Pixels vs. Paper: Comparing Online and Traditional Survey Methods in Sport Psychology

in Journal of Sport and Exercise Psychology
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  • 1 University of Otago
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The purpose of this study was to compare participant responses to a questionnaire delivered via the Internet with data collected using a traditional paper and pencil format distributed via postal mail. Athletes (N = 214, mean age 26.53 years) representing 18 sports from the New Zealand Academy of Sport were randomly assigned into two groups and completed the Athlete Burnout Questionnaire (ABQ; Raedeke & Smith, 2001). There was a noticeable trend (p = .07, two-tailed) toward a better response rate in the online group (57.07%) compared with the postal group (46.63%). Furthermore, online questionnaires were returned faster and contained fewer missing responses. A series of nested, multigroup confirmatory factor analyses indicated that there were no significant group differences in the factor structure or latent mean structures of the ABQ.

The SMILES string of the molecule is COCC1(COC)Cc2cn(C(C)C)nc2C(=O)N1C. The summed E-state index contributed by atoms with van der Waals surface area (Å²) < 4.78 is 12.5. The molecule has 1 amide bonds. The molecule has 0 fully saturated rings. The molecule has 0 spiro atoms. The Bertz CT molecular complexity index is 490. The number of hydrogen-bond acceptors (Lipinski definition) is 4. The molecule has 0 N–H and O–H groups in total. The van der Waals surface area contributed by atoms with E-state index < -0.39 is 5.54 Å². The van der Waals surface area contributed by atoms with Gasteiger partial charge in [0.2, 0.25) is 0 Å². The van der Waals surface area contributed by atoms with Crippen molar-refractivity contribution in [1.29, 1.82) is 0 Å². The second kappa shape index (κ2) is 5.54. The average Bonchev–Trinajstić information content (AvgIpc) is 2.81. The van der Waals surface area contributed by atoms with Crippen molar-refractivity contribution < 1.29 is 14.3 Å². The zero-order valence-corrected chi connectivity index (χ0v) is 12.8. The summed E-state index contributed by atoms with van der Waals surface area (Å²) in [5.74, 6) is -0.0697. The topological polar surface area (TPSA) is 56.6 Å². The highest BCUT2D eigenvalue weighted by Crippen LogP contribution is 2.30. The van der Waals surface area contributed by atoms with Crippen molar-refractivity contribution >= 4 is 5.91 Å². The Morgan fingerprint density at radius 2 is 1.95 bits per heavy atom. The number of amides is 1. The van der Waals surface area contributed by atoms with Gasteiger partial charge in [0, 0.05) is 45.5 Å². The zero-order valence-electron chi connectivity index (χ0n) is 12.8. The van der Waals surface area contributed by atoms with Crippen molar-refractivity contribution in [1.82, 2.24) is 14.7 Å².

All authors were with the School of Physical Education, University of Otago, Dunedin, New Zealand, at the time of this study. C. Lonsdale is now with the Dept. of Sports Sciences and Physical Education, Chinese University of Hong Kong, Shatin, NT, Hong Kong.

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